Scatter-plot the cloud It is up to YOU to interpret the results. Don’t assume X causes Y Y might be causing X Both might be caused by Z Don’t assume better fitting lines are better at forecasting They usually are not…..too good a fit means too complicated a model…..means poorer performance.

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**Class 28 Assignment Variable School Graduation Rate**

% of Classes Under 20 Student/Faculty Ratio Alumni Giving Rate Description The name of the University Percentage of enrollees who graduate Percentage of Classes offered with <= 20 students. Number of students enrolled divided by total number of faculty Percentage of living alumni who gave to the University in 2000 Mean 83.042 55.729 11.542 29.271 Median 83.5 59.5 10.5 29 Mode 92 65 13 Standard Deviation 8.607 13.194 4.851 13.441 Skewness -0.282 -0.501 0.582 0.370 Minimum 66 3 7 Maximum 97 77 23 67 Count 48

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**Regress Giving Rate on Grad Rate Check if coeff is positive **

1. Test the hypothesis that graduation rate and alumni giving rate are (linearly) independent. We expect universities with higher graduation rates to have higher mean giving rates. [15 points] Regress Giving Rate on Grad Rate Check if coeff is positive Divide reported p-value (found in two places) by 2. Reject if less than 0.05. Coefficients Standard Error t Stat P-value Intercept -68.76 12.58 -5.46 1.82E-06 Graduation Rate 1.18 0.15 7.83 5.24E-10

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2. If the graduation rate of school A is 5 percentage points higher than that of school B, how much higher do we expect school A’s giving rate to be? [10 points] Using the above regression (graduation rate is all we know), the expected giving rate will be 1.18*5 = 5.9 percentage points higher for school A.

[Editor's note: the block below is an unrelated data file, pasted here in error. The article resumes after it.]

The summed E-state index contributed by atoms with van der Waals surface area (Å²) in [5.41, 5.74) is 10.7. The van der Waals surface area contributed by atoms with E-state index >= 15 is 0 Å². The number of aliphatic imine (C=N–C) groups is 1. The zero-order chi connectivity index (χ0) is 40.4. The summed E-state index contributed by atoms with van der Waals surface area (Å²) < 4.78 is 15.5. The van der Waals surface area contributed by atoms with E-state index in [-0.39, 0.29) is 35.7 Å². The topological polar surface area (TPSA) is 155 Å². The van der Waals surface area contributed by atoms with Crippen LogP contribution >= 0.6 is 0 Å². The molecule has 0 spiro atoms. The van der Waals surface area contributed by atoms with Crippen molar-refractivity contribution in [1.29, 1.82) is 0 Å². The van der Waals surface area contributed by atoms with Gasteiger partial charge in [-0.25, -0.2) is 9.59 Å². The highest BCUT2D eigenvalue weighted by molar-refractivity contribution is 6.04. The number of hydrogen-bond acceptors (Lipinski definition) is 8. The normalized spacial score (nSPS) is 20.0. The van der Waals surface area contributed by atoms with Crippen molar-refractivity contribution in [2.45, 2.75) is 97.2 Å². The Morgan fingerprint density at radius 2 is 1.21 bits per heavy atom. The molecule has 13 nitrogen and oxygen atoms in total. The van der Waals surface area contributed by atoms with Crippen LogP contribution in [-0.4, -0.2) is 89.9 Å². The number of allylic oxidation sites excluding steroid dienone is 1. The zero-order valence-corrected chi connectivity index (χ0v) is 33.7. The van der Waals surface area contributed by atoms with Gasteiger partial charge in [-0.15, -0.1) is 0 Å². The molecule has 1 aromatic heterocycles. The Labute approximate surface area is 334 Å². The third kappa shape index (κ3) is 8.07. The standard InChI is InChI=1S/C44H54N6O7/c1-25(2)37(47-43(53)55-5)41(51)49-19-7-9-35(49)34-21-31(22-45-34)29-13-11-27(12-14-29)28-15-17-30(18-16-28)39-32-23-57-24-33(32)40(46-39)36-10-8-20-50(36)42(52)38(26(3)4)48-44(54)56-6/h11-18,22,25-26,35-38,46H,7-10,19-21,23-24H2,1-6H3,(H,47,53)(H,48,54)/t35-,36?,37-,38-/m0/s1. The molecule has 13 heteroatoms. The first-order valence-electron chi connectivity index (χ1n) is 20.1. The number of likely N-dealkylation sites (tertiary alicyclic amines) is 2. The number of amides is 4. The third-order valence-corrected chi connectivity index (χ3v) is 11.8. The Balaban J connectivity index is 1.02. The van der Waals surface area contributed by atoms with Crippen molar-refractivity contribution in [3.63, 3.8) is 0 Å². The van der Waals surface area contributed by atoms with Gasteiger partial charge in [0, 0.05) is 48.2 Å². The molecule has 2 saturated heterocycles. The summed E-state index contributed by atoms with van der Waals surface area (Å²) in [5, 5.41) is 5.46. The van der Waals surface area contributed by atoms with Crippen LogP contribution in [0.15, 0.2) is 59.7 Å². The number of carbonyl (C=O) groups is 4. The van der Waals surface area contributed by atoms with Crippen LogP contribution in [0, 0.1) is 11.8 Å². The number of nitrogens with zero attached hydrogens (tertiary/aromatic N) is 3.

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3. If you learn that A and B above have identical student to faculty ratios, what is your revised answer to question 2? Be certain to explain why it went up (if it went up) or why it went down (if it went down) or why it stayed the same. Direct your response to a university administrator. [15 points] Coefficients Standard Error t Stat P-value Intercept Graduation Rate Student/Faculty Ratio IF we keep SFR constant, expected Giving Rate goes up 0.76 points per point of graduation rate. If we don’t keep SFR constant, expected Giving Rates went up 1.18 points per point. Schools with higher grad rates had LOWER SFR (that makes sense) If we don’t hold SFR constant, increases in grad rate mean decreases in SFR and the combined effect of the two is 1.18. So….if grad rate is higher (but SFR is not), expected 0.76 increase. If grad rate is higher (and SFR is lower as in the data), expect 1.18 increase.

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**Don’t Use this variable.**

4. Provide a point forecast of alumni giving rate for a university with graduation rate of 80, 65 percent of its classes with 20 or fewer students, and a student/faculty ratio of 20. [25 points] Coefficients Standard Error t Stat P-value Intercept 0.2433 Graduation Rate 0.7482 0.1660 4.5082 0.0000 % of Classes Under 20 0.0290 0.1393 0.2084 0.8358 Student/Faculty Ratio 0.3867 0.0035 Don’t Use this variable. Coefficients Intercept Graduation Rate Student/Faculty Ratio 1 80 20 POINT FORECAST 16.43 Use this model. Plug and Chug. The best model includes Grad Rate and SFR (% classes <20 not needed)

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**The university with the most negative residual. **

5. Of the 48 universities in the data set, which one has the most surprisingly low alumni giving rate? [10 points] The university with the most negative residual. Use the best model, ask for residuals, find the minimum. MICHIGAN!

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**ANOVA or Regression of SFR on 2 dummies.**

6. Bo notices that some of the 48 have “university” in their names, some have “college” and the rest have “institute”. Bo wonders whether these names are predictive of student/faculty ratio? (Formulate and test a relevant hypothesis.) [25 points] Three groups (p=3) ANOVA or Regression of SFR on 2 dummies. SUMMARY OUTPUT ANOVA df SS MS F Significance F Regression 2 2.3290 0.1090 Residual 45 Total 47 Coefficients Standard Error t Stat P-value Intercept 0.7114 0.0000 Dcollege 3.4120 0.9156 Dinstitute 0.0363

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**Get Ready….. More practice problems (answers) on website.**

I’ll host Sunday night Office Hours. I am available Monday and Tuesday until 2pm. Check the website to see where I am…you are welcome to join us.

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Copyright © 2007 Pearson Education, Inc. Publishing as Pearson Addison-Wesley Slide 29- 1.